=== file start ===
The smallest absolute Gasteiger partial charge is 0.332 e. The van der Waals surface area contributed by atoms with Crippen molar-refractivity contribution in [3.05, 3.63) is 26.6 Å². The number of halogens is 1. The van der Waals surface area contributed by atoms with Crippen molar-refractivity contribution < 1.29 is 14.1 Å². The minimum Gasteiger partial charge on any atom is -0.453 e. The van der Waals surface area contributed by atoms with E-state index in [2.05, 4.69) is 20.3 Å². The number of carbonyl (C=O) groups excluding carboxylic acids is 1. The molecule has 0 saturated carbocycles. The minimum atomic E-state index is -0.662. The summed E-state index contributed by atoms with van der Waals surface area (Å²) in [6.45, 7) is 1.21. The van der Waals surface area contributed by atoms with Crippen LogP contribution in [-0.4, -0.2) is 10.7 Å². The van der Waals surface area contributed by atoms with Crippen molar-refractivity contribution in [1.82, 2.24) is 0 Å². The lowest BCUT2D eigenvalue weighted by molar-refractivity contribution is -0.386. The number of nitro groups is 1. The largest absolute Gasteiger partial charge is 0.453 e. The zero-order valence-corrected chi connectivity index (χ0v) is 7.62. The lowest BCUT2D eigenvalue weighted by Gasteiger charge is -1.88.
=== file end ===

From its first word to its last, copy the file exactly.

The smallest absolute Gasteiger partial charge is 0.332 e. The van der Waals surface area contributed by atoms with Crippen molar-refractivity contribution in [3.05, 3.63) is 26.6 Å². The number of halogens is 1. The van der Waals surface area contributed by atoms with Crippen molar-refractivity contribution < 1.29 is 14.1 Å². The minimum Gasteiger partial charge on any atom is -0.453 e. The van der Waals surface area contributed by atoms with E-state index in [2.05, 4.69) is 20.3 Å². The number of carbonyl (C=O) groups excluding carboxylic acids is 1. The molecule has 0 saturated carbocycles. The minimum atomic E-state index is -0.662. The summed E-state index contributed by atoms with van der Waals surface area (Å²) in [6.45, 7) is 1.21. The van der Waals surface area contributed by atoms with Crippen LogP contribution in [-0.4, -0.2) is 10.7 Å². The van der Waals surface area contributed by atoms with Crippen molar-refractivity contribution in [1.82, 2.24) is 0 Å². The lowest BCUT2D eigenvalue weighted by molar-refractivity contribution is -0.386. The number of nitro groups is 1. The largest absolute Gasteiger partial charge is 0.453 e. The zero-order valence-corrected chi connectivity index (χ0v) is 7.62. The lowest BCUT2D eigenvalue weighted by Gasteiger charge is -1.88.